With wearying regularity, the leaders of EU countries like to exploit the populist vein. The French president and the Italian prime minister do the EU few favors by chiming in with criticism of the Spanish government. And our prime minister does himself no favors by avoiding the media and losing the respect of citizens, who are uneasy about the sacrifices that appear to lie ahead. It is sad to see how the Spanish political class is incapable of producing a few calm voices that might convey information and authority - a balm that society badly needs.
In lieu of such voices, it would be nice if Rajoy could at least produce a single economic spokesman - who, as Sáenz de Santamaría does on the political side - could clear up inconsistencies and tensions. True, the economic situation is volatile; but the present option, the prime minister's silence and the contradiction between ministers, is unsustainable. Someone should be sending clear messages.
Among sources near to the prime minister it is clear that the man who calls the shots in the government's economic sector is the finance minister, Cristóbal Montoro, who has Rajoy's confidence. The economy minister, Luis de Guindos, is seen as a technician, incapable of gainsaying the political views of his colleague. The "visible face" ought to be the person presiding the Economic Affairs Commission; but, in what seems an unfortunate decision, Rajoy reserved this role for himself, short-circuiting the role of the spokesman.
No one who knows him expects Rajoy to change his personal style, or his firm conviction that his predecessor, Zapatero, suffered from "excessive exposure." But even the prime minister himself must be aware that his recent skulking exit via a back door of the Senate was a bad move.
Investors and speculators move fast, and seem capable of upsetting in just a hundred days the government's part-known, part-hidden schedule for reforms and cutbacks. Rajoy had already decided on the cutbacks in health and education but had not included them in the budget, in order to hold back spare "ammunition." But as the dummy hare leading the speculative greyhounds speeded up, he had to reveal them. Strategic errors such as this one bring frowns in Brussels.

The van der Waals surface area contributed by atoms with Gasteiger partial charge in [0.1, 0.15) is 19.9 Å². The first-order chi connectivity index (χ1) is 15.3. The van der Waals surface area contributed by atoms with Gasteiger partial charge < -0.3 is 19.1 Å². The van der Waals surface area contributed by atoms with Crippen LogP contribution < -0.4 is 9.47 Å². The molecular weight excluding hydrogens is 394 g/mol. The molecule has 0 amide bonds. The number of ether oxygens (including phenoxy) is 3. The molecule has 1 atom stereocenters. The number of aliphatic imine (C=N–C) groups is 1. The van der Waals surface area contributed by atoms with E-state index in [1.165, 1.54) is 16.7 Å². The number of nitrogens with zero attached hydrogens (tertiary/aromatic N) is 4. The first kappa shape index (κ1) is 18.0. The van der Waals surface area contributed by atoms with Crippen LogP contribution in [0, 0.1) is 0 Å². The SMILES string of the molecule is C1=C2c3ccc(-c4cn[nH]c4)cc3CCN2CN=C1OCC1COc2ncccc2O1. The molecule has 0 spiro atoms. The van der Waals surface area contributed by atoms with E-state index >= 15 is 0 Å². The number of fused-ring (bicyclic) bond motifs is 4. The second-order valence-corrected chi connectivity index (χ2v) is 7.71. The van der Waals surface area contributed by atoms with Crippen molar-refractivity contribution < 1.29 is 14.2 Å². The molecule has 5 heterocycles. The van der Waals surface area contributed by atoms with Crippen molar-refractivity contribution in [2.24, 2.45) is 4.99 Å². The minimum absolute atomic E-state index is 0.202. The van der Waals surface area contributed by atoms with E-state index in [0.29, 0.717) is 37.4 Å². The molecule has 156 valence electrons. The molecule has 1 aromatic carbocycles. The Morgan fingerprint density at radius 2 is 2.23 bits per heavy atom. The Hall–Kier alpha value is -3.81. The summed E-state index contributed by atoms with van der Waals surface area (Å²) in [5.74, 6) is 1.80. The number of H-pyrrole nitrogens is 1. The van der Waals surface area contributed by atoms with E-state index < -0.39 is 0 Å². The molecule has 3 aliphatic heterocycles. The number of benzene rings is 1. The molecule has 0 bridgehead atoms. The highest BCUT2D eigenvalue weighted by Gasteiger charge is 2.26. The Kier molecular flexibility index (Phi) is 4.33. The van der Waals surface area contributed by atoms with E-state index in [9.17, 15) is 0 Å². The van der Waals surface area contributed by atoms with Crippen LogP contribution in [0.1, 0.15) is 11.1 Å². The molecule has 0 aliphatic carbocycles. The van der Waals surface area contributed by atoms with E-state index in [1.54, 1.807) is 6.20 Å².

Two hectic months now lie ahead. We must first see whether the Eurogroup says something about the delayed Spanish budget for 2012. It is not obliged to say anything, but there are precedents. Some clear support would certainly be welcome.
Eurostat will soon have to validate the 2011 deficit and debt figures of all the EU countries, including the 8.5-percent figure submitted by Madrid. Next the governments have to present their stability plans and their macroeconomic forecasts from 2013 to 2015, with the corresponding array of measures. The Commission will inspect these plans and in June propose a set of recommendations to the European Council.
Spain needs to extend the deadline for compliance with the three-percent deficit objective; and, say what you will, Rajoy will probably be holding his breath in the second round of the French elections, and rooting for Hollande rather than Sarkozy. Just now a Socialist victory would be better for his interests, for his refusal to ratify the Stability Treaty and his demand for more time on the deficit. Many Spanish concerns depend on Hollande's possible victory, and on his subsequent relations with Merkel. Meanwhile it is important to speak softly while the fuss caused by Rajoy's unfortunate EU performances blows over, so as to move more easily at the upcoming meeting of the IMF in Washington, a good occasion for receiving blessings.
Just this would almost be enough. Just show the indispensable minimum of internal leadership - and keep your fingers crossed.